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8 men are now facing federal machine gun charges in Cleveland. Here's what we know

A Glock 29 10mm pistol hangs on display with other Glock hand guns.
Julie Jacobson
A Glock 29 10mm pistol hangs on display with other Glock hand guns at the Shooting, Hunting and Outdoor Trade show, Tuesday, Jan. 18, 2011, in Las Vegas.

On Tuesday, the U.S. Attorney’s Office in Cleveland announced nearly 60 arrests on charges including firearm trafficking and the possession and sale of machine guns.

Ideastream Public Media’s Matt Richmond has been going through the eight separate indictments related to firearm sales to see what they can tell us about the illegal gun market in Northeast Ohio.

He spoke with Ideastream’s Glenn Forbes about when the arrests occurred and what the charges were.

RICHMOND: The arrests started in June led by the Federal Bureau of Alcohol, Tobacco, Firearms and Explosives.

Eight of the cases and 25 of the individuals who were arrested were for gun trafficking, illegal sales of guns or the sale of machine guns or the devices used to convert handguns to full automatic.

FORBES: Explain that last one — what is the difference between a handgun and a machine gun and what are these devices you’re talking about?

RICHMOND: Handguns are typically semiautomatic, which means one bullet is fired with every trigger pull.

And even though we think of machine guns as being larger weapons you see in the movies or the military, to be a machine gun means a weapon is just fully automatic — one trigger pull will fire bullets continuously until the trigger is released or the magazine runs out of bullets.

The devices that are used to make a handgun fully automatic are called “auto sears” or “switches” or “Glock switches” and it’s just a simple piece of metal or plastic that are attached at the end of the barrel above the grip. They're easy to install and they block the part of the gun known as the “trigger bar” from resetting when the trigger is pulled. That allows the gun to keep firing with a single pull of the trigger.

FORBES: These devices were showing up in all these illegal sales?

RICHMOND: In most of them. Five of the eight gun sales cases involved either the illegal possession or the sale of either a gun outfitted with one of the switches or the switches themselves.

The federal government views possessing or selling just that switch by itself as the same as illegally owning or selling a machine gun.

FORBES: Could you talk a bit about the appeal of these devices on the street?

RICHMOND: First of all, a fully automatic or machine gun is extremely difficult to get. Since 1934, fully automatic weapons, or machine guns, have been heavily regulated. You need a special permit from the federal government and then only a very limited number of these weapons are sold commercially.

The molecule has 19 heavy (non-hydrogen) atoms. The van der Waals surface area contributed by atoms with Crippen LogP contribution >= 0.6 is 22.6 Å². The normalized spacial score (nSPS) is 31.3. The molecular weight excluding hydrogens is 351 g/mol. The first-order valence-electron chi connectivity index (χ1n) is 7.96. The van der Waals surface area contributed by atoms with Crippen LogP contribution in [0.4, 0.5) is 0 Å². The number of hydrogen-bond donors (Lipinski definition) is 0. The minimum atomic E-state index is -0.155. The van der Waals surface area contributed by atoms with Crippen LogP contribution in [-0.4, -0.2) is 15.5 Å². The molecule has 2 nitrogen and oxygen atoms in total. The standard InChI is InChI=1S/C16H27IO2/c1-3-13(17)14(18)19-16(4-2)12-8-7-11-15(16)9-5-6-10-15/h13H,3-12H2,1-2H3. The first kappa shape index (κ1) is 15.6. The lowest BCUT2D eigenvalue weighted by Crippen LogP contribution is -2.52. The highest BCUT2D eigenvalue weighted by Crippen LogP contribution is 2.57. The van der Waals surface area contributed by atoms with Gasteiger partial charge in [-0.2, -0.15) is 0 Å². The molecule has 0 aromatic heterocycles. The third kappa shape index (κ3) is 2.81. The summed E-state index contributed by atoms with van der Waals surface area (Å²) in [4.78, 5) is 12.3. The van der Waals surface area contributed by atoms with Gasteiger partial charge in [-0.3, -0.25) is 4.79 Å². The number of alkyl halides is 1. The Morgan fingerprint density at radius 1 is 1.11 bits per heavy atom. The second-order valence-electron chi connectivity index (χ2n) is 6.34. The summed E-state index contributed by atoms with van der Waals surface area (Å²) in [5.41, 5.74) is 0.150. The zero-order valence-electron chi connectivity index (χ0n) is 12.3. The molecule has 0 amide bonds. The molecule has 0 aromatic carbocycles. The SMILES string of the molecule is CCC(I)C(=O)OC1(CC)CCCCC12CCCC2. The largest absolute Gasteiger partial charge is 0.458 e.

They appear to be extremely profitable to the people selling them. According to one indictment, a defendant in June sold just the individual switches for between $500 and $700.

My research shows that on the dark web, sellers have just popped up and kind of masked the product they were selling — marketing them under other uses like as wall hooks or other products — that you could buy for as little as $20.

FORBES: What’s known about where they’re coming to Cleveland from?

RICHMOND: That’s one of the big questions that was left from these indictments. There’s nothing in them about who’s providing the guns to the street-level sellers who were indicted. It’s pretty clear that the people who were indicted had, at their disposal, large supplies.

There’s one case where undercover officers kept coming back to a couple of defendants day after day, between July 24 and Aug. 16. In that time they bought more than 50 guns. And at one point, one of the defendants said he could get 50 more guns at once for $45,000.

FORBES: The question is what kind of dent does this put in violent crime in Cleveland?

RICHMOND: According to federal authorities, 240 guns were seized overall between June and August.

Presumably, authorities are learning a lot about where these guns are coming from and these these machine gun conversion devices are coming from and that should help them slow the flow of guns into the city.

These were guys who were well-known to the city. Many of them had felony cases within the last 18 months that were either pending or they were on probation for. And so it does support the argument from police officers that much of the violent crime in the city is being driven by a relatively low number of known individuals. And it seems like they’ve really targeted them with these cases.

Matthew Richmond is a reporter/producer focused on criminal justice issues at Ideastream Public Media.